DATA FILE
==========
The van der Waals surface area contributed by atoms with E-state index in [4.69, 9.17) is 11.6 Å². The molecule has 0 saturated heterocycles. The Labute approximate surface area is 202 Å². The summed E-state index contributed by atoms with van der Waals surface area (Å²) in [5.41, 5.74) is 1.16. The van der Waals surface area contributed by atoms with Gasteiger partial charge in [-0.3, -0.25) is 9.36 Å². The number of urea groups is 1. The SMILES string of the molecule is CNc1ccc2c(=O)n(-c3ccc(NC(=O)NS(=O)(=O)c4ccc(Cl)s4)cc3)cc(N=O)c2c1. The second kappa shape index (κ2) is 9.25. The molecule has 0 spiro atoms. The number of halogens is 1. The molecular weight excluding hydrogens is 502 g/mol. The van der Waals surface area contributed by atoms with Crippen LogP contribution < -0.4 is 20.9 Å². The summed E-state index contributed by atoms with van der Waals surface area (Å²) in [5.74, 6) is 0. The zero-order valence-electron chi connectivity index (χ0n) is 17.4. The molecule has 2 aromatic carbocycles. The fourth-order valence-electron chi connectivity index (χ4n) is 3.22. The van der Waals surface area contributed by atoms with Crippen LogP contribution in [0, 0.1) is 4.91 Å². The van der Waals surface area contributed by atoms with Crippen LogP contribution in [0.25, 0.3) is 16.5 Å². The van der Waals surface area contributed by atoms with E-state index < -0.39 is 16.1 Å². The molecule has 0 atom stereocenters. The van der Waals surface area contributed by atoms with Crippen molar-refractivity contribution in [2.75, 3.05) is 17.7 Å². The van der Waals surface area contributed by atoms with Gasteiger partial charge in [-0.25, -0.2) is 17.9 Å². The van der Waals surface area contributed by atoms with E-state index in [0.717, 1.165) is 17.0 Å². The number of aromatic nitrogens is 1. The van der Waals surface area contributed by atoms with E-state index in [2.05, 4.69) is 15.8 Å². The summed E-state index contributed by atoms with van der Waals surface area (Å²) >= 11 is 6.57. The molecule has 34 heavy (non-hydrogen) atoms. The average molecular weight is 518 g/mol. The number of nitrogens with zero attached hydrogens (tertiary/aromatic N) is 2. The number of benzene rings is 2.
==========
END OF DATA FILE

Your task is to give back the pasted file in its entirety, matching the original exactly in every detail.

The van der Waals surface area contributed by atoms with E-state index in [4.69, 9.17) is 11.6 Å². The molecule has 0 saturated heterocycles. The Labute approximate surface area is 202 Å². The summed E-state index contributed by atoms with van der Waals surface area (Å²) in [5.41, 5.74) is 1.16. The van der Waals surface area contributed by atoms with Gasteiger partial charge in [-0.3, -0.25) is 9.36 Å². The number of urea groups is 1. The SMILES string of the molecule is CNc1ccc2c(=O)n(-c3ccc(NC(=O)NS(=O)(=O)c4ccc(Cl)s4)cc3)cc(N=O)c2c1. The second kappa shape index (κ2) is 9.25. The molecule has 0 spiro atoms. The number of halogens is 1. The molecular weight excluding hydrogens is 502 g/mol. The van der Waals surface area contributed by atoms with Crippen LogP contribution < -0.4 is 20.9 Å². The summed E-state index contributed by atoms with van der Waals surface area (Å²) in [5.74, 6) is 0. The zero-order valence-electron chi connectivity index (χ0n) is 17.4. The molecule has 2 aromatic carbocycles. The fourth-order valence-electron chi connectivity index (χ4n) is 3.22. The van der Waals surface area contributed by atoms with Crippen LogP contribution in [0, 0.1) is 4.91 Å². The van der Waals surface area contributed by atoms with Crippen LogP contribution in [0.25, 0.3) is 16.5 Å². The van der Waals surface area contributed by atoms with E-state index < -0.39 is 16.1 Å². The molecule has 0 atom stereocenters. The van der Waals surface area contributed by atoms with Crippen molar-refractivity contribution in [2.75, 3.05) is 17.7 Å². The van der Waals surface area contributed by atoms with Gasteiger partial charge in [-0.25, -0.2) is 17.9 Å². The van der Waals surface area contributed by atoms with E-state index in [0.717, 1.165) is 17.0 Å². The number of aromatic nitrogens is 1. The van der Waals surface area contributed by atoms with E-state index in [2.05, 4.69) is 15.8 Å². The summed E-state index contributed by atoms with van der Waals surface area (Å²) >= 11 is 6.57. The molecule has 34 heavy (non-hydrogen) atoms. The average molecular weight is 518 g/mol. The number of nitrogens with zero attached hydrogens (tertiary/aromatic N) is 2. The number of benzene rings is 2.